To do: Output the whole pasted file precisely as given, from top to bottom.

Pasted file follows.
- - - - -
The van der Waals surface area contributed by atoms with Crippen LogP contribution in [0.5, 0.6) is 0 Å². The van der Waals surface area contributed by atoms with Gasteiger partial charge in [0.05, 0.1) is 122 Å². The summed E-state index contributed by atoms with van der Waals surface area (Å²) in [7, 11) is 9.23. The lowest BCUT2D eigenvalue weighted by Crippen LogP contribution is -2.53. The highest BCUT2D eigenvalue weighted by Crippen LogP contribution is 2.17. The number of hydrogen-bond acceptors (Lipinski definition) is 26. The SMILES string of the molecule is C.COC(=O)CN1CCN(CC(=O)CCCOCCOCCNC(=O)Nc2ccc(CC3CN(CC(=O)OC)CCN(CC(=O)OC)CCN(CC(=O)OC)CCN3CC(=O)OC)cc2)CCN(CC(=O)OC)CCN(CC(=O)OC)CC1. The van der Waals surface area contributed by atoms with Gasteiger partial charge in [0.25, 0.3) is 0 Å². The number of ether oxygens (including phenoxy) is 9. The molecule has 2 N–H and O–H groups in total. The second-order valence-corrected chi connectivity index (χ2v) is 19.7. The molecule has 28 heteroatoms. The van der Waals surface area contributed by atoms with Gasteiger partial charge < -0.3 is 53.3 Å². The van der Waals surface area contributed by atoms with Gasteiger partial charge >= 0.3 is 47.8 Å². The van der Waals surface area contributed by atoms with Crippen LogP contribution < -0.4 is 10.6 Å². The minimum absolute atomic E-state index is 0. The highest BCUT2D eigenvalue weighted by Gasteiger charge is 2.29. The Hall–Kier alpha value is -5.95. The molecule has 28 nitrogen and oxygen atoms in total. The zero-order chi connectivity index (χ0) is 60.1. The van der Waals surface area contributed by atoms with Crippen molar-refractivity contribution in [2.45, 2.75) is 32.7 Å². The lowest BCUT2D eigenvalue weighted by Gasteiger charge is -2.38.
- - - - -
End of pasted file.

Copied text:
The van der Waals surface area contributed by atoms with Crippen LogP contribution in [0.5, 0.6) is 0 Å². The van der Waals surface area contributed by atoms with Gasteiger partial charge in [0.05, 0.1) is 122 Å². The summed E-state index contributed by atoms with van der Waals surface area (Å²) in [7, 11) is 9.23. The lowest BCUT2D eigenvalue weighted by Crippen LogP contribution is -2.53. The highest BCUT2D eigenvalue weighted by Crippen LogP contribution is 2.17. The number of hydrogen-bond acceptors (Lipinski definition) is 26. The SMILES string of the molecule is C.COC(=O)CN1CCN(CC(=O)CCCOCCOCCNC(=O)Nc2ccc(CC3CN(CC(=O)OC)CCN(CC(=O)OC)CCN(CC(=O)OC)CCN3CC(=O)OC)cc2)CCN(CC(=O)OC)CCN(CC(=O)OC)CC1. The van der Waals surface area contributed by atoms with Gasteiger partial charge in [0.25, 0.3) is 0 Å². The number of ether oxygens (including phenoxy) is 9. The molecule has 2 N–H and O–H groups in total. The second-order valence-corrected chi connectivity index (χ2v) is 19.7. The molecule has 28 heteroatoms. The van der Waals surface area contributed by atoms with Gasteiger partial charge < -0.3 is 53.3 Å². The van der Waals surface area contributed by atoms with Gasteiger partial charge >= 0.3 is 47.8 Å². The van der Waals surface area contributed by atoms with Crippen LogP contribution < -0.4 is 10.6 Å². The minimum absolute atomic E-state index is 0. The highest BCUT2D eigenvalue weighted by Gasteiger charge is 2.29. The Hall–Kier alpha value is -5.95. The molecule has 28 nitrogen and oxygen atoms in total. The zero-order chi connectivity index (χ0) is 60.1. The van der Waals surface area contributed by atoms with Crippen molar-refractivity contribution in [2.45, 2.75) is 32.7 Å². The lowest BCUT2D eigenvalue weighted by Gasteiger charge is -2.38.